The EU’s General Data Protection Regulation (GDPR) will be in affect as of 25th May 2018.
With the upcoming roll out of these new regulations, marketing automation systems everywhere have been sending out notifications to their users to inform them about the changes and how they will affect the EU data an organisation possesses and uses.
- Facebook for Business has outlined the GDPR changes and how they are getting prepared for their users. Read Facebook’s GDPR info here.
- Google has stated their commitments to complying with the GDPR. Read Google’s GDPR info here.
- Google Adwords has also outlined changes to their ad policies to comply with the GDPR.
- HubSpot has developed a product roadmap detailing how they will make their platform as compliant as possible for users before the 25th May. Read HubSpot’s GDPR info here.
In this article, we’ll be using HubSpot as an example for how you should prepare for the new EU data regulations. If you don’t use HubSpot, the information in this article still applies to any marketing automation systems, or any system that collects data from EU citizens. We recommend you find information from your specific platform/s to ensure you know where you stand for the GDPR.
HubSpot recently sent out an email to its users concerning changes to how EU citizen data will be regulated on the platform.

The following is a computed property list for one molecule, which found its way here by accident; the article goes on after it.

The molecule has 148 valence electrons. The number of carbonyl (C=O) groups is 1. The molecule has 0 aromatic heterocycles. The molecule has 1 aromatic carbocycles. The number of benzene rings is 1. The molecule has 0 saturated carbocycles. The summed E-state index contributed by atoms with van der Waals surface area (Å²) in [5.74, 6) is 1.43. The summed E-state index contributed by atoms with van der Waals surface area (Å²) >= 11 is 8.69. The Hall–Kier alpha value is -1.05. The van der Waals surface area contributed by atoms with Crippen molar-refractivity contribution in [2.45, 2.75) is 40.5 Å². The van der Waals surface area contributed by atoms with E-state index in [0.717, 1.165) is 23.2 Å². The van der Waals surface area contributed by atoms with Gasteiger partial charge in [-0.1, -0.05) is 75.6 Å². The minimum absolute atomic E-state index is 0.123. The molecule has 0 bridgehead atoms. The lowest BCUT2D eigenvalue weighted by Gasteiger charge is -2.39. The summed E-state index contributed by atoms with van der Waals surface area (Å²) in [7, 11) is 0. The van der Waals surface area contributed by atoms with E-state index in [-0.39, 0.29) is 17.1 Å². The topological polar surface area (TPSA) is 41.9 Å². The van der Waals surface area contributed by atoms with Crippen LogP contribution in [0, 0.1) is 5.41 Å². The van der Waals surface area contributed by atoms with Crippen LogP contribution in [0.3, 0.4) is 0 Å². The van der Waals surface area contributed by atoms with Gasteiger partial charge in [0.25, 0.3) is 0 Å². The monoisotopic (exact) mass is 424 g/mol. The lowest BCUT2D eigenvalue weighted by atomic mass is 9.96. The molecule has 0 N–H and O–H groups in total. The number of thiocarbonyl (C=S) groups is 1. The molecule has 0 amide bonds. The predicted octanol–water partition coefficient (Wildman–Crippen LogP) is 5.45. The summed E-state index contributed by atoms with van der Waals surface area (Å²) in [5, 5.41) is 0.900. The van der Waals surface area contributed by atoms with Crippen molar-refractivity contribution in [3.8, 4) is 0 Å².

The email states:
As of May 25th, all organisations working with the data of EU citizens will need to be GDPR (General Data Protection Regulation) compliant.
If you received HubSpot’s email, or an email from other marketing automation systems or ad platforms, and you’re not sure what to make of it, don’t have time to read up on GDPR compliance or you’re just not sure if it affects you or not, we’ve consolidated the most important information in this post. We’ll lay out exactly what you need to know about GDPR and provide some recommendations for how to proceed with your EU data (if you have any).
What is the GDPR?
GDPR stands for General Data Protection Regulation. It’s the new European standard of data protection and it will be rolling out on the 25th May 2018.
HubSpot explains here:
“The GDPR (General Data Protection Regulation) is a new EU Regulation which will replace the 1995 EU Data Protection Directive (DPD) to significantly enhance the protection of the personal data of EU citizens and increase the obligations on organisations who collect or process personal data.”
The GDPR applies to any business that controls or processes data of EU citizens (aka not just within the EU). If you’re an Australian business collecting or using data about EU citizens, or if you’re not sure, continue reading.